Salesforce’s recent earnings announcement seemed like gas on an already blazing fire. The company beat expectations by reaching over $3 billion in revenue, which was an amazing 25% year over year increase. There’s no denying it – Salesforce has become a juggernaut, and there’s no reason to believe it’s likely to slow down any time soon.
My reasons for being excited about Salesforce’s recent success have nothing to do with the company. I don’t care if banks use its product over another and I don’t benefit from its financial performance. I don’t even own Salesforce stock (good thing I don’t give investment advice). Rather, I’m pumped up by the implications and where I believe the financial industry is going as a result.
Here’s the reality: for the past 15 years, bankers have spent little time getting gritty on reinventing the customer experience with new technology, and their core vendor partners have delivered half-hearted and mediocre solutions for customer relationship management and analytics. The irrational exuberance around Salesforce is clearly overblown and sometimes misguided, but at least the entry of this disrupter has woken up bankers and information technology professionals to the investment, commitment and effort required to deliver a great customer experience in today’s world.
To help illustrate why I’m celebrating this disruption in our industry, here are four observations of how the fervor around Salesforce is catalyzing some good conversations and commitments in our industry:
Expanding the Definition and Expectations of CRM Platforms
Consolidated relationship views of a customer, submitting referrals, managing lead pipelines and executive dashboards are now bare minimum requirements. Salesforce’s slick marketing and active evangelizing have pushed bankers to finally drive forward these system capabilities and forced other vendors to begin delivering on these age-old promises.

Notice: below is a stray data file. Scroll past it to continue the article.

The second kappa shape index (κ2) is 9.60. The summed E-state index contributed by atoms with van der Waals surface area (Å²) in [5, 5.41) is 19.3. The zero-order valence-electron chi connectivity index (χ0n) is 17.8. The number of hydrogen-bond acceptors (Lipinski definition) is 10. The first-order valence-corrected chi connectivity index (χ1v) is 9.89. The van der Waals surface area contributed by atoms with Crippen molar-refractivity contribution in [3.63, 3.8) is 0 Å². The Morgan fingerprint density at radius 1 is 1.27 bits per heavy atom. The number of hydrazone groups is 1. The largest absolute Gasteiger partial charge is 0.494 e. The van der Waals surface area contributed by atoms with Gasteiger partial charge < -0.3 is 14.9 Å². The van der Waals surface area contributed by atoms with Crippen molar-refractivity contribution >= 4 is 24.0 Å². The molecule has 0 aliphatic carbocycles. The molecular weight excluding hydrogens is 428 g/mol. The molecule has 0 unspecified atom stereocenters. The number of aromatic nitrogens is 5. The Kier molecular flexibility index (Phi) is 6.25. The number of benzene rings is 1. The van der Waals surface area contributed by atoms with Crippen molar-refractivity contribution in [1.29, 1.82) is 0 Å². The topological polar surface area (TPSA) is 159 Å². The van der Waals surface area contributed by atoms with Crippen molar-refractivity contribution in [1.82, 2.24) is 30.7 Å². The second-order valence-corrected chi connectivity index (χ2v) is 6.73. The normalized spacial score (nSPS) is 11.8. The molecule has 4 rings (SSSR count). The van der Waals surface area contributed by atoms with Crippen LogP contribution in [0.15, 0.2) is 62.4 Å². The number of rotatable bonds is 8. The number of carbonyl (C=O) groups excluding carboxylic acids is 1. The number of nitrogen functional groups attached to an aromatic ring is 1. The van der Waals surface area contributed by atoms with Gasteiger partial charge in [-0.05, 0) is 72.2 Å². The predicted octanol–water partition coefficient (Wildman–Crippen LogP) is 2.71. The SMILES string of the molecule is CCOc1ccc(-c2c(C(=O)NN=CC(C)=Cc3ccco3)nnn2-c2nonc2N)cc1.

Although banks are often handcuffed by legacy vendor technology, what CRMs can accomplish with configurable workflows, case management and rule-based automation combined with open application program interfaces is a new green field for bankers and their IT groups. Individual banks and vendors have already created loan origination, digital account opening, customer-initiated card holds through mobile, and secure two-way customer messaging on the Salesforce platform – a capability that core providers simply cannot offer. Though certainly not perfect, these early diverse developments on Salesforce are proving that the future of bank IT revolves around leveraging extensible platforms. It’s time to transform the business in front of aging and rigid core systems that evolve too slowly.
Waking Up the Competition
Believe it or not, there are vendors that offer comparable functionality to Salesforce, but they’re all scrambling to respond to the loud and proud disruptor in the market:
In this very heated competition, there’s one thing Salesforce is doing far better than any competitor – the company shamelessly tells everyone how great it is. Sometimes this chest pumping gets annoying, but so far no one has provoked the conversation and put the industry on alert like Salesforce’s hungry sales teams and solutions engineers.
Making CRM Systems More Than Just Manageable – They’re Now Also Considered Cool!